You’ve probably heard the phrase “You can catch more flies with honey than with vinegar.” You might have heard this from your grandmother if you were overreacting to a request as a child. She actually meant that you’ll have a more positive response if you’re pleasant instead of cranky.
Perhaps we should remind ourselves of Grandma’s wisdom more often. How many times have you seen a co-worker treat someone with unpleasant behavior? How do you feel if your spouse or partner is unkind toward a server when you’re at a nice restaurant? How do you respond when a stranger glares at you when you’re child misbehaves?
In the book, “The Power of Nice,” the authors advise us to “exercise our niceness muscles.” Start smiling at strangers, say thank you to others, and start up a conversation by complimenting someone. In other words, be nice!
It doesn’t take a lot of effort to change our outward attitude, but it certainly makes our environment a better place. Not only will it make your day more pleasant, but also it could help you in your career.
Rohit Bhargava, in his book, “Likeonomics,” writes “people trust and choose to believe people they like.” If you’re talking to your coworker with a scowl on your face, how likable are you? People will support you and want to help you more if you are nice to be around.
Recently a professional driver backed into the dock and exited her truck. The forklift driver had been having a rough day and decided to take his lunch break instead of starting to load the trailer. She had two options: she could wait for an hour and lose valuable time, or she could smile and politely ask the dock worker if he’d load the pallets so she could be on her way. It sounds simple enough, but how many drivers assume the worst and berate the forklift driver?
How many of us blame the person behind the counter for the slow service instead of empathizing with him because he’s alone and there are six people in line? Do you get frustrated with the waitress if she forgets to bring your glass of water, even though you’ve asked twice? Sure, but remember what Grandma said about honey.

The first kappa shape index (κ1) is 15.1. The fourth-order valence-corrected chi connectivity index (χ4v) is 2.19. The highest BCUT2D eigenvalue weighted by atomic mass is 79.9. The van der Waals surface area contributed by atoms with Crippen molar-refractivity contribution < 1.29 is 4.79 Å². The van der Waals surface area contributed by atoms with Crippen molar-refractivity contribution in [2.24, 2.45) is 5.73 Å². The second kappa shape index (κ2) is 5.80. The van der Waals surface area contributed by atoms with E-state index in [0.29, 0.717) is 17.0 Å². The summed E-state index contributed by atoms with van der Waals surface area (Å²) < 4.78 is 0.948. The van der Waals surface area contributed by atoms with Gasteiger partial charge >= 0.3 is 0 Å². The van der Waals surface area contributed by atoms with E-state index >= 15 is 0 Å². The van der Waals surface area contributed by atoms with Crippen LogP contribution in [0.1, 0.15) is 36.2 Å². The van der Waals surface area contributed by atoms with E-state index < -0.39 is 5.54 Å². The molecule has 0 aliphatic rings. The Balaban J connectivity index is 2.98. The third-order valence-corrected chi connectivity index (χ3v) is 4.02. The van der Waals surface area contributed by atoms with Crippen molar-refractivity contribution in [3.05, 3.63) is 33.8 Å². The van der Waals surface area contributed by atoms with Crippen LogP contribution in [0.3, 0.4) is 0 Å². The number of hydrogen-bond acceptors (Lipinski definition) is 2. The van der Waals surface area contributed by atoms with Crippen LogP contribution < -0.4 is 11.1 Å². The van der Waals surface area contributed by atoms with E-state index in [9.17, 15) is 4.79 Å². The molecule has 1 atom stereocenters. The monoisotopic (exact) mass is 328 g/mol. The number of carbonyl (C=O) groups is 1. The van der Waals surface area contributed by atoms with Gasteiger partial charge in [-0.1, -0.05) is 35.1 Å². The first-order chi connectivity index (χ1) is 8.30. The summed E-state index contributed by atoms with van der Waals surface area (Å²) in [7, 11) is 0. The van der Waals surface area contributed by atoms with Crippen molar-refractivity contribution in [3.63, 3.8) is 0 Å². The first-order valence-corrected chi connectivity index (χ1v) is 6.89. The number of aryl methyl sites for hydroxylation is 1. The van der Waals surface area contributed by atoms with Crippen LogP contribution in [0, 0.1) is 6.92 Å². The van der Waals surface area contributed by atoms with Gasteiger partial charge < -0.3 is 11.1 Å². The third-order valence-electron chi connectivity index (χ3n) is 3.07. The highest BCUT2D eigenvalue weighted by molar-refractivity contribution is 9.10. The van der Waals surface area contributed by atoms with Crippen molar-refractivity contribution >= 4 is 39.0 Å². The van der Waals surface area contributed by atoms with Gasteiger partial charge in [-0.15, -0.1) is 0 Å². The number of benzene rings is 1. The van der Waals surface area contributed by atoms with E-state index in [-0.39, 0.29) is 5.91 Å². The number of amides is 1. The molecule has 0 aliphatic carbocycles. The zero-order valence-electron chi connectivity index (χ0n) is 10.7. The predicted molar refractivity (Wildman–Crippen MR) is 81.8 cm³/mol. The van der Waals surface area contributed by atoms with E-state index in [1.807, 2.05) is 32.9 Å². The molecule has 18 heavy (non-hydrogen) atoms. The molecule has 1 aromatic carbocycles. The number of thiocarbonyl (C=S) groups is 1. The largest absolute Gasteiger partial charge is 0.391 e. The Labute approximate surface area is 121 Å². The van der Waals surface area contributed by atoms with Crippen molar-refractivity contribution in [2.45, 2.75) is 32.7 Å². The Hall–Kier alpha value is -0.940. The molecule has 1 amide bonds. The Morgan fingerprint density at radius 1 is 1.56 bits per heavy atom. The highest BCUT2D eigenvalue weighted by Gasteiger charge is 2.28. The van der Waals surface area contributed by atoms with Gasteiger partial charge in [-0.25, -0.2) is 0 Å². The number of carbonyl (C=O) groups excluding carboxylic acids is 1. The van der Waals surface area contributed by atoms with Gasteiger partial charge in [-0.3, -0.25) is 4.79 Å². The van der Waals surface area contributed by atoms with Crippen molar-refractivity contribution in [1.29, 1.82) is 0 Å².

After a frustrating situation caused by a colleague’s actions that appeared to challenge my authority, I ranted to a friend. She advised me to, “assume good intent.” She suggested that he had my best interests in mind and acted in a way that he felt was supportive. Wow! That was a different angle that I hadn’t considered. I decided to use this as a reminder that things are not always as they appear to us.
When we assume good intent, it gives us a new perspective on other people’s actions. Instead of thinking the clerk is incompetent, treat him as if he wants to sell you the items and get you on your way. Don’t assume the waitress is purposely ignoring you; maybe she’s distracted by work or family issues. Really, she does want you to enjoy your meal.
We can agree that we truly WANT to be liked, and that it doesn’t mean we’re insecure. Bhargava claims we have a fundamental human need to be liked because of our need to form relationships. Since our brains are wired this way, not being liked can have negative affects on us.
If this is true, why do some of us walk around as if we have a chip on our shoulder? Many of us have a sense of entitlement and act as if we are “owed” something from others. This doesn’t promote like-ability, so if you feel entitled, get over it. You’re not that special.
For others, being a victim is easier than taking control of your circumstances and presenting a positive appearance. A victim is a helpless person, so the only way to change a victim’s attitude is to help them feel empowered and in control. Smiling is a great way to change the way others treat you, so turn the corners of your mouth upward and watch the effect you’ll have on people you encounter.
Try being nice, at least for one day. Give compliments, smile at everyone you meet, and be approachable and friendly. See if it makes a difference in the way your friends, family, and coworkers treat you. Maybe Grandma was right about catching flies with honey!